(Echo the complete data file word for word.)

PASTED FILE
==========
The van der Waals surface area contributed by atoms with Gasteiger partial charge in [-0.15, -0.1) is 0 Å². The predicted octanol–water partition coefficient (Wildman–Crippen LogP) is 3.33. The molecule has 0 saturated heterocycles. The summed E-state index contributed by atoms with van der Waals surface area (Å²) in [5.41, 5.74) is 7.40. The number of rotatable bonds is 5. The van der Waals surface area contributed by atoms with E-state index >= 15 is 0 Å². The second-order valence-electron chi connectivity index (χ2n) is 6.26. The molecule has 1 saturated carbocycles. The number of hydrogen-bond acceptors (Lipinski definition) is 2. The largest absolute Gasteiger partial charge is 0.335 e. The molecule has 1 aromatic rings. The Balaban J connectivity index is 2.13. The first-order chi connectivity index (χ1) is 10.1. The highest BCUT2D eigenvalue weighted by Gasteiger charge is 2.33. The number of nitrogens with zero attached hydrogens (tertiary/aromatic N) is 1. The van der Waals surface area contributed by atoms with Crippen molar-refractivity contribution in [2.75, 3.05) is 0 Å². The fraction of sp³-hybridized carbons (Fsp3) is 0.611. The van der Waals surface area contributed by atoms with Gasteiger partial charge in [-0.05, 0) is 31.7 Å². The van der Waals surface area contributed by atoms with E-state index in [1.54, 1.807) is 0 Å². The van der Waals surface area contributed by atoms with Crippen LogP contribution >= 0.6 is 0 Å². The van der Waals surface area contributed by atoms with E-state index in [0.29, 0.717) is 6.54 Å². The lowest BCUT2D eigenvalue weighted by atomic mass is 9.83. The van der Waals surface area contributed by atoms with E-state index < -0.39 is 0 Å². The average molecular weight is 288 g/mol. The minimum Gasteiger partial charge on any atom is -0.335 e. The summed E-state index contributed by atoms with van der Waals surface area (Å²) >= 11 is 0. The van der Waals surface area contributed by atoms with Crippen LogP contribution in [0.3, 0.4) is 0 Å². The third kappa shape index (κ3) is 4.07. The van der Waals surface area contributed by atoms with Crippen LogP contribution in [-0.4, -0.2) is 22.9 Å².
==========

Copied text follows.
The van der Waals surface area contributed by atoms with Gasteiger partial charge in [-0.15, -0.1) is 0 Å². The predicted octanol–water partition coefficient (Wildman–Crippen LogP) is 3.33. The molecule has 0 saturated heterocycles. The summed E-state index contributed by atoms with van der Waals surface area (Å²) in [5.41, 5.74) is 7.40. The number of rotatable bonds is 5. The van der Waals surface area contributed by atoms with E-state index >= 15 is 0 Å². The second-order valence-electron chi connectivity index (χ2n) is 6.26. The molecule has 1 saturated carbocycles. The number of hydrogen-bond acceptors (Lipinski definition) is 2. The largest absolute Gasteiger partial charge is 0.335 e. The molecule has 1 aromatic rings. The Balaban J connectivity index is 2.13. The first-order chi connectivity index (χ1) is 10.1. The highest BCUT2D eigenvalue weighted by Gasteiger charge is 2.33. The number of nitrogens with zero attached hydrogens (tertiary/aromatic N) is 1. The van der Waals surface area contributed by atoms with Crippen molar-refractivity contribution in [2.75, 3.05) is 0 Å². The fraction of sp³-hybridized carbons (Fsp3) is 0.611. The van der Waals surface area contributed by atoms with Gasteiger partial charge in [-0.05, 0) is 31.7 Å². The van der Waals surface area contributed by atoms with E-state index in [1.54, 1.807) is 0 Å². The van der Waals surface area contributed by atoms with Crippen LogP contribution >= 0.6 is 0 Å². The van der Waals surface area contributed by atoms with E-state index in [0.29, 0.717) is 6.54 Å². The lowest BCUT2D eigenvalue weighted by atomic mass is 9.83. The van der Waals surface area contributed by atoms with E-state index < -0.39 is 0 Å². The average molecular weight is 288 g/mol. The minimum Gasteiger partial charge on any atom is -0.335 e. The summed E-state index contributed by atoms with van der Waals surface area (Å²) >= 11 is 0. The van der Waals surface area contributed by atoms with Crippen LogP contribution in [0.3, 0.4) is 0 Å². The third kappa shape index (κ3) is 4.07. The van der Waals surface area contributed by atoms with Crippen LogP contribution in [-0.4, -0.2) is 22.9 Å².